The irony of his use of the physically destructive Berserker armor coupled with a conscious intention to survive compared against his attitude during Black Swordsman is a nice inverted development as well, even if they both fall under the umbrella of self-destructive behavior.  One could probably make an argument that all of Guts's development thus far falls under the umbrella of self-destructive behavior, and its rather his degree of isolation (whether hes letting others share his incentives and struggles, and whether those incentives are internally or externally directed) and drive to persevere which mark his psychological evolution within that.



The second point is that I don't think it's a valid argument to say Miura hadn't fully formed Guts' character during the Black Swordsman arc, and that therefore his behavior in it can be discounted.


Not sure if you're reiterating or you misunderstood me, but I was attempting to argue against the mislead idea that Guts's behavior during BS or any element of the arc can or should be discounted.

Offline Aazealh

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Re: The relevance of Berserk's opening scene
« Reply #3 on: January 03, 2019, 11:27:22 AM »
Personally, I wouldn't say "utter disregard for himself" as his quest for vengeance is ultimately self centered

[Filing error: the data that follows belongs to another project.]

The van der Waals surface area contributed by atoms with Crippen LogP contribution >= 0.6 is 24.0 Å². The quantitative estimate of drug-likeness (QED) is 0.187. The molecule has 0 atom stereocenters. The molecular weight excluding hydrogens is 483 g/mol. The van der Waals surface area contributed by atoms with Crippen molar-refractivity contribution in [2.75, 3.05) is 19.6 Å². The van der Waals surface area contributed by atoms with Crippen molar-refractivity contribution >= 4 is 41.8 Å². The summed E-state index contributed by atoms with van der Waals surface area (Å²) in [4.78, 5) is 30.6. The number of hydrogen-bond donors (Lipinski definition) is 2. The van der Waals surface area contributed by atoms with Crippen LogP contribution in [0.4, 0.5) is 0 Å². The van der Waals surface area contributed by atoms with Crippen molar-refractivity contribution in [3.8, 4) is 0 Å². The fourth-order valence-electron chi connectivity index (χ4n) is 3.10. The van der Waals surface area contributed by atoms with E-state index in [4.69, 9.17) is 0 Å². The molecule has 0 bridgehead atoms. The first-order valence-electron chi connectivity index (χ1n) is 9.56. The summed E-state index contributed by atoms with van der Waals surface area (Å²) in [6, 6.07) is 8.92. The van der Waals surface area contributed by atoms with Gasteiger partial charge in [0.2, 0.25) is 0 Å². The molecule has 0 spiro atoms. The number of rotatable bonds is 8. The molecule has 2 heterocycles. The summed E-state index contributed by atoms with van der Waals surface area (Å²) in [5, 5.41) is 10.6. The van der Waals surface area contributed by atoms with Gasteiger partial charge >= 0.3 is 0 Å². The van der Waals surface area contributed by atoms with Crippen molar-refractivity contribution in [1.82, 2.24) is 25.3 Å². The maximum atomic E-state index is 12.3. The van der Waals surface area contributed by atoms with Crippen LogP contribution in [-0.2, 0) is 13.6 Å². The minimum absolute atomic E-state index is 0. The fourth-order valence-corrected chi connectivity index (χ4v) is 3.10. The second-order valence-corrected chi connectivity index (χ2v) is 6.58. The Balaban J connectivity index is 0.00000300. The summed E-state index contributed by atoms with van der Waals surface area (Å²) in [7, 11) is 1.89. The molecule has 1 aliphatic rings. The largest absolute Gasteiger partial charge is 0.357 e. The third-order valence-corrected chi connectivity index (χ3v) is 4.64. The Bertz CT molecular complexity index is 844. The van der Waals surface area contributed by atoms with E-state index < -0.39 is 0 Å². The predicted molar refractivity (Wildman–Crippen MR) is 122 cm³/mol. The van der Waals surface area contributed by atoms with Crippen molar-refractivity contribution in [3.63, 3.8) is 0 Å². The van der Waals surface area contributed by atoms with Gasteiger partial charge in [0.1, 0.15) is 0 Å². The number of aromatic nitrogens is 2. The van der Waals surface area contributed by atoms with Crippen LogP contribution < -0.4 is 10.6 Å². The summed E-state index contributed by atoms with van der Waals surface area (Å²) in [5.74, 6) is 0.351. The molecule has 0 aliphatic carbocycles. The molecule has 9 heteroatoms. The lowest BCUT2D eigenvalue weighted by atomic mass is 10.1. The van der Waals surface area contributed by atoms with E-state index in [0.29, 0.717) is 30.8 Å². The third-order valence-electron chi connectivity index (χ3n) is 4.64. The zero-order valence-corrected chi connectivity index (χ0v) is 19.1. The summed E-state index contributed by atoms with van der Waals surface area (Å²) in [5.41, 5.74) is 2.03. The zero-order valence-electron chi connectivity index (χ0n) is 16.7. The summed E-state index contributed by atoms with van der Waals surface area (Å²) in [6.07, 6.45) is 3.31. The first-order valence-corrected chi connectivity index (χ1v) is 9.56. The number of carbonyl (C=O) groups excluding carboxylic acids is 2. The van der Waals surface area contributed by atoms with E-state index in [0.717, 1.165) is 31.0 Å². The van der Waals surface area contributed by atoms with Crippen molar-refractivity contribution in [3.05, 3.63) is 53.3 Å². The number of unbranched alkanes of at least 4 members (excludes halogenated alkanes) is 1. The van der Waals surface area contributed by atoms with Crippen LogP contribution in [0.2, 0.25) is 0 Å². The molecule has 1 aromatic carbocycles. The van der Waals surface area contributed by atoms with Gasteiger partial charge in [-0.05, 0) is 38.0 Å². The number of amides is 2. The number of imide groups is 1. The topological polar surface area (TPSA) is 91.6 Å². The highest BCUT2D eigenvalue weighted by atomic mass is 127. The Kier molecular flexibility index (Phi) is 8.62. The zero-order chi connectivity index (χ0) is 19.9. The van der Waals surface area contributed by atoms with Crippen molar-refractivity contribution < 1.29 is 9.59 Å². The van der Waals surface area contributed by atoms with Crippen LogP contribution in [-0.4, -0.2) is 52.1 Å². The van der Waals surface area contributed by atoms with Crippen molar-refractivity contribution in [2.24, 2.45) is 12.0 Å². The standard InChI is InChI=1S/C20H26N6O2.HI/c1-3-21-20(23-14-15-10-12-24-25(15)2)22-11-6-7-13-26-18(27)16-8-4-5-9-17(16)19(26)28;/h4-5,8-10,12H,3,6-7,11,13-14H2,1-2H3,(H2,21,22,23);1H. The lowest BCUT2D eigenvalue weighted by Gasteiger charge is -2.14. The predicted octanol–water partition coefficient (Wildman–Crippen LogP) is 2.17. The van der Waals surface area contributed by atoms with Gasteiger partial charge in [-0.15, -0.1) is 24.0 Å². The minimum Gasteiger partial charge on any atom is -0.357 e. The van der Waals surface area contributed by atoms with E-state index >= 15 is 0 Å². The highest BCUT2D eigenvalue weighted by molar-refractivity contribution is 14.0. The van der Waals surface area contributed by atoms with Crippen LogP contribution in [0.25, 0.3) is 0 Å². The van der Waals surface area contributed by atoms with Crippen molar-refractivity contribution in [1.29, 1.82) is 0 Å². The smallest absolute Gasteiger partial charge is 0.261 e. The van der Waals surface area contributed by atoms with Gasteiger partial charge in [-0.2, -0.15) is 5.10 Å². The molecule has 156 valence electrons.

Sure, I meant that in the sense of "his well-being", not as if it was an altruistic pursuit.

The irony of his use of the physically destructive Berserker armor coupled with a conscious intention to survive compared against his attitude during Black Swordsman is a nice inverted development as well, even if they both fall under the umbrella of self-destructive behavior.

Yep!

One could probably make an argument that all of Guts's development thus far falls under the umbrella of self-destructive behavior

I think that's a bit extreme. I would say that his desire to protect and restore Casca has led him in another direction, even though he's still got issues.

Not sure if you're reiterating or you misunderstood me, but I was attempting to argue against the mislead idea that Guts's behavior during BS or any element of the arc can or should be discounted.

Ah, I was adding to you said; I agree with the points you made.

Offline Walter

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Re: The relevance of Berserk's opening scene
« Reply #4 on: January 03, 2019, 01:36:28 PM »
First off, thanks for making a dedicated thread. It pains me to weigh in on such things by way of derailment.

I think Berserk readers can generally accept that Guts often puts himself in perilous circumstances in order to turn the table on his opponents. He walks the razor's edge of danger, taking the hit so he can deliver a bigger hit and end the fight. It's the first thing that Griffith admired about Guts. It's a characteristic of Guts' fighting style that is embodied by the Berserk Armor. And simply put, it's also how I process the very first scene in the manga.